Ask any Eau Claire baseball fan if there were any Hall of Fame players that got their start in the city and you will likely hear a story about Henry Aaron and the magical 1952 Bears season. Forty years before Aaron began hammering out his legendary status, though, another future Hall of Famer began his career in Eau Claire with much less fanfare.
In 1912, Burleigh Arland Grimes was an 18-year-old kid fresh off the Cecil “Nick” and Ruth Grimes farm near the small town of Clear Lake, Wisconsin. Nick managed Burleigh on the Clear lake town ball team, but never let him pitch in home games because he wasn’t sure he was ready to pitch. In early May of 1912, though, Nick apparently changed his mind in a big way. He gave his son $15 and sent him to Eau Claire for a tryout with the Commissioners, a professional team in the Minnesota-Wisconsin League. The investment paid off and Burleigh was quickly signed to a contract that paid him $80 a month.
On May 16, 1912, Danny Kick, Eau Claire’s veteran shortstop, was ejected for arguing with the umpire. Burleigh came off the bench to replace him, marking his official professional debut. Five days later, Eau Claire manager Russ Bailey did something that Nick Grimes refused to do – start Burleigh on the mound for a home game. That game was the season’s home opener at the Driving Park. He was understandably shaky and took the loss, but had enough promise to get another start a few days later, when he gave up just one run and five hits, earning his first win.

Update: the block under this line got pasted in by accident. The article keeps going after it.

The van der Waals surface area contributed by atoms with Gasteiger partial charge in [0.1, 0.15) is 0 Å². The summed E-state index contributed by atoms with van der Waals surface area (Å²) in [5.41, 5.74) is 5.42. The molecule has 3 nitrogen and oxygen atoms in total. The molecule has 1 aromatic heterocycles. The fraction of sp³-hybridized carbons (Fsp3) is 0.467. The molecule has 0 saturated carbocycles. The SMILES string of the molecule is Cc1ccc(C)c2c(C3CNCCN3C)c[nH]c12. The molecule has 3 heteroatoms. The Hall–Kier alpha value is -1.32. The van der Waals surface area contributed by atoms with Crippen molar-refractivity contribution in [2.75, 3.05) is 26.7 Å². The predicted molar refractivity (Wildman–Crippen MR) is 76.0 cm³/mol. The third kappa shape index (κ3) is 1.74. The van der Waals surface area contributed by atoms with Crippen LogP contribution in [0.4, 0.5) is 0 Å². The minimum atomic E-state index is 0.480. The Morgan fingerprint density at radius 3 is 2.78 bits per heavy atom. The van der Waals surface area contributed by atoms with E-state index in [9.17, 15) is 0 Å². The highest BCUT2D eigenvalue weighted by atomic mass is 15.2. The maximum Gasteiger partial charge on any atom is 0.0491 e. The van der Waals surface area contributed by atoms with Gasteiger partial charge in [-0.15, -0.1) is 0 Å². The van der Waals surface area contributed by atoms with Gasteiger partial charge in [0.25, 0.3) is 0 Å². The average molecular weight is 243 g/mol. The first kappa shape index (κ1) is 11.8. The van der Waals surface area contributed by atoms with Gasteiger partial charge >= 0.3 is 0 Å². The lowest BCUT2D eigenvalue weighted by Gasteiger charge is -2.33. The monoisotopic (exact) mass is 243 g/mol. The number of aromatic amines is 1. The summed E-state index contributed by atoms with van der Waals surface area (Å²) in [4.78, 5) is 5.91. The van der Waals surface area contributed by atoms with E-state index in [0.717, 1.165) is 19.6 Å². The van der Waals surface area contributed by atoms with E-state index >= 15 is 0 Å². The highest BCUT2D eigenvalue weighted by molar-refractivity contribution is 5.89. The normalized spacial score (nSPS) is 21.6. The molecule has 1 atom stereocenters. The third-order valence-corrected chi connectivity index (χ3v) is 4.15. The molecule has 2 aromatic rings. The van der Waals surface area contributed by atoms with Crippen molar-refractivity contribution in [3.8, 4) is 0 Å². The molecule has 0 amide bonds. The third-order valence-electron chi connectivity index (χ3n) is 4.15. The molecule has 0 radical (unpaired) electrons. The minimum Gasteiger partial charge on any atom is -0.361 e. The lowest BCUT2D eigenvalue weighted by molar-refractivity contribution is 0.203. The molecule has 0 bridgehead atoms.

Only four teams comprised the once-mighty Minnesota-Wisconsin League in 1912. On June 30, just 177 fans saw Burleigh take a tough loss at Driving Park. The low attendance that beautiful Sunday afternoon was the final straw: Eau Claire no longer had enough money to field a team and was forced to disband. After finding no other teams to fill in, the league had no choice but to shut down operations a few days later. Burleigh’s first professional season was over. He ended with a 4-4 record and an earned run average of around 3.50, walking only 15 and striking out 47 in 69.1 innings.
Four years later, Burleigh made his major league debut with the Pittsburgh Pirates. Known for much of his career as “Ol’ Stubblebeard”, Burleigh won 270 games over a 19-year career and was elected to the Baseball Hall of Fame in 1964. His bread-and-butter pitch, the spitball, was outlawed after 1920 but certain pitchers, including Burleigh, were grandfathered in. Grimes was the last one of those pitchers to retire, so he threw the last legal spitball in the major leagues.
The Eau Claire Express and Royal Credit Union are proud to recognize Burleigh Grimes for his extensive baseball accomplishments with a bobblehead showing him getting ready for yet another spitball in the Eau Claire Commissioners uniform he wore when it all began more than a century ago.
Join us at Carson Park on Wednesday, July 31, for the Burleigh Grimes Bobblehead giveaway sponsored by Royal Credit Union!
The Eau Claire Express are a member of the finest developmental league for elite college baseball players, the Northwoods League. The 25-year old summer collegiate league is the largest organized baseball league in the world with 22 teams, drawing significantly more fans, in a friendly ballpark experience, than any league of its kind. A valuable training ground for coaches, umpires and front office staff, over 200 former Northwoods League players have advanced to Major League Baseball, including three-time Cy Young Award winner Max Scherzer (WAS), two-time World Series Champions Ben Zobrist (CHC) and Brandon Crawford (SFG) and MLB All-Stars Chris Sale (BOS), Jordan Zimmermann (DET) and Curtis Granderson (MIA). All league games are viewable live via the Northwoods League portal. For more information, visit www.eauclaireexpress.com or download the new Northwoods League Mobile App on the Apple App Store or on Google Play and set the Express as your favorite team.